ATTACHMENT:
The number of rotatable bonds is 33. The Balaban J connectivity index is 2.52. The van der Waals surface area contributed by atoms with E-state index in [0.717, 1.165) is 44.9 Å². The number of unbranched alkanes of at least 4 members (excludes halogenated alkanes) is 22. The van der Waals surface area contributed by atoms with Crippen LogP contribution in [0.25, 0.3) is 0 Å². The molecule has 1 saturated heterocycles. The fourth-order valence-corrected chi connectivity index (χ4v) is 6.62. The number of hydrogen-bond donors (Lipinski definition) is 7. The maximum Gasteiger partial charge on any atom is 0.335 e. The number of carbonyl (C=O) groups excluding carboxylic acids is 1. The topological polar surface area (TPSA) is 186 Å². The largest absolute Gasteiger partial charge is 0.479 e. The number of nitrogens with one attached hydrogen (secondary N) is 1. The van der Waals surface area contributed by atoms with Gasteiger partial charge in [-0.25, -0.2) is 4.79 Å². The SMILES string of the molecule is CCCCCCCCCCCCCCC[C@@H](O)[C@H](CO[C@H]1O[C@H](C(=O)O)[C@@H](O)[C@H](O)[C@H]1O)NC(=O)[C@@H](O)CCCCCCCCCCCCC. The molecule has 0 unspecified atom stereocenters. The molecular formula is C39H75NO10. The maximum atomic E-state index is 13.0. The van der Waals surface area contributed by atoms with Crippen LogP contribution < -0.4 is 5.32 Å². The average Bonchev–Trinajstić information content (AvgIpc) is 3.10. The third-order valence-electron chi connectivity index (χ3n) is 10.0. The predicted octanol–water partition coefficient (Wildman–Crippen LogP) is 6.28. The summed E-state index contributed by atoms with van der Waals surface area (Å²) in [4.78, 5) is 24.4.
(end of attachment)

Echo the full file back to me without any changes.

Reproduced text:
The number of rotatable bonds is 33. The Balaban J connectivity index is 2.52. The van der Waals surface area contributed by atoms with E-state index in [0.717, 1.165) is 44.9 Å². The number of unbranched alkanes of at least 4 members (excludes halogenated alkanes) is 22. The van der Waals surface area contributed by atoms with Crippen LogP contribution in [0.25, 0.3) is 0 Å². The molecule has 1 saturated heterocycles. The fourth-order valence-corrected chi connectivity index (χ4v) is 6.62. The number of hydrogen-bond donors (Lipinski definition) is 7. The maximum Gasteiger partial charge on any atom is 0.335 e. The number of carbonyl (C=O) groups excluding carboxylic acids is 1. The topological polar surface area (TPSA) is 186 Å². The largest absolute Gasteiger partial charge is 0.479 e. The number of nitrogens with one attached hydrogen (secondary N) is 1. The van der Waals surface area contributed by atoms with Gasteiger partial charge in [-0.25, -0.2) is 4.79 Å². The SMILES string of the molecule is CCCCCCCCCCCCCCC[C@@H](O)[C@H](CO[C@H]1O[C@H](C(=O)O)[C@@H](O)[C@H](O)[C@H]1O)NC(=O)[C@@H](O)CCCCCCCCCCCCC. The molecule has 0 unspecified atom stereocenters. The molecular formula is C39H75NO10. The maximum atomic E-state index is 13.0. The van der Waals surface area contributed by atoms with Crippen LogP contribution < -0.4 is 5.32 Å². The average Bonchev–Trinajstić information content (AvgIpc) is 3.10. The third-order valence-electron chi connectivity index (χ3n) is 10.0. The predicted octanol–water partition coefficient (Wildman–Crippen LogP) is 6.28. The summed E-state index contributed by atoms with van der Waals surface area (Å²) in [4.78, 5) is 24.4.